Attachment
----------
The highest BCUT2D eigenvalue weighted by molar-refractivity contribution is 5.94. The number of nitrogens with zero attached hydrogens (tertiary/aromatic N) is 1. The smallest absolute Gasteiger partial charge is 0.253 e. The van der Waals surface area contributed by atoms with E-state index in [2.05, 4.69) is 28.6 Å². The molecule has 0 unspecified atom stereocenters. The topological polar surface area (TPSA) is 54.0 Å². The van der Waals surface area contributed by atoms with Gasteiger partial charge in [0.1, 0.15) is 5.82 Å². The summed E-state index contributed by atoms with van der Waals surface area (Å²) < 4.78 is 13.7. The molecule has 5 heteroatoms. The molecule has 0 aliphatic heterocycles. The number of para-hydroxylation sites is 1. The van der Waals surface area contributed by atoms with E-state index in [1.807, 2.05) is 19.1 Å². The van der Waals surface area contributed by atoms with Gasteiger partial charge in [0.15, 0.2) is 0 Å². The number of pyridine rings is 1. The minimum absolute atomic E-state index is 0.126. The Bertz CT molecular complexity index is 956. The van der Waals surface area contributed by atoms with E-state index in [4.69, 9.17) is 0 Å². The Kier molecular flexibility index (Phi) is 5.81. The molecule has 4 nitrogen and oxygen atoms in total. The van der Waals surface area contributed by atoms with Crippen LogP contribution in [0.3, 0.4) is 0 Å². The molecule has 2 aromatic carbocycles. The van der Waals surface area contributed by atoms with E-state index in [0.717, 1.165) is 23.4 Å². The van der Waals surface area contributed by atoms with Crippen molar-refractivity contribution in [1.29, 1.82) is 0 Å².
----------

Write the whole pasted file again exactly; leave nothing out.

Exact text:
The highest BCUT2D eigenvalue weighted by molar-refractivity contribution is 5.94. The number of nitrogens with zero attached hydrogens (tertiary/aromatic N) is 1. The smallest absolute Gasteiger partial charge is 0.253 e. The van der Waals surface area contributed by atoms with E-state index in [2.05, 4.69) is 28.6 Å². The molecule has 0 unspecified atom stereocenters. The topological polar surface area (TPSA) is 54.0 Å². The van der Waals surface area contributed by atoms with Gasteiger partial charge in [0.1, 0.15) is 5.82 Å². The summed E-state index contributed by atoms with van der Waals surface area (Å²) < 4.78 is 13.7. The molecule has 5 heteroatoms. The molecule has 0 aliphatic heterocycles. The number of para-hydroxylation sites is 1. The van der Waals surface area contributed by atoms with E-state index in [1.807, 2.05) is 19.1 Å². The van der Waals surface area contributed by atoms with Gasteiger partial charge in [0.15, 0.2) is 0 Å². The number of pyridine rings is 1. The minimum absolute atomic E-state index is 0.126. The Bertz CT molecular complexity index is 956. The van der Waals surface area contributed by atoms with E-state index in [4.69, 9.17) is 0 Å². The Kier molecular flexibility index (Phi) is 5.81. The molecule has 4 nitrogen and oxygen atoms in total. The van der Waals surface area contributed by atoms with Crippen LogP contribution in [0.3, 0.4) is 0 Å². The molecule has 2 aromatic carbocycles. The van der Waals surface area contributed by atoms with E-state index in [0.717, 1.165) is 23.4 Å². The van der Waals surface area contributed by atoms with Crippen molar-refractivity contribution in [1.29, 1.82) is 0 Å².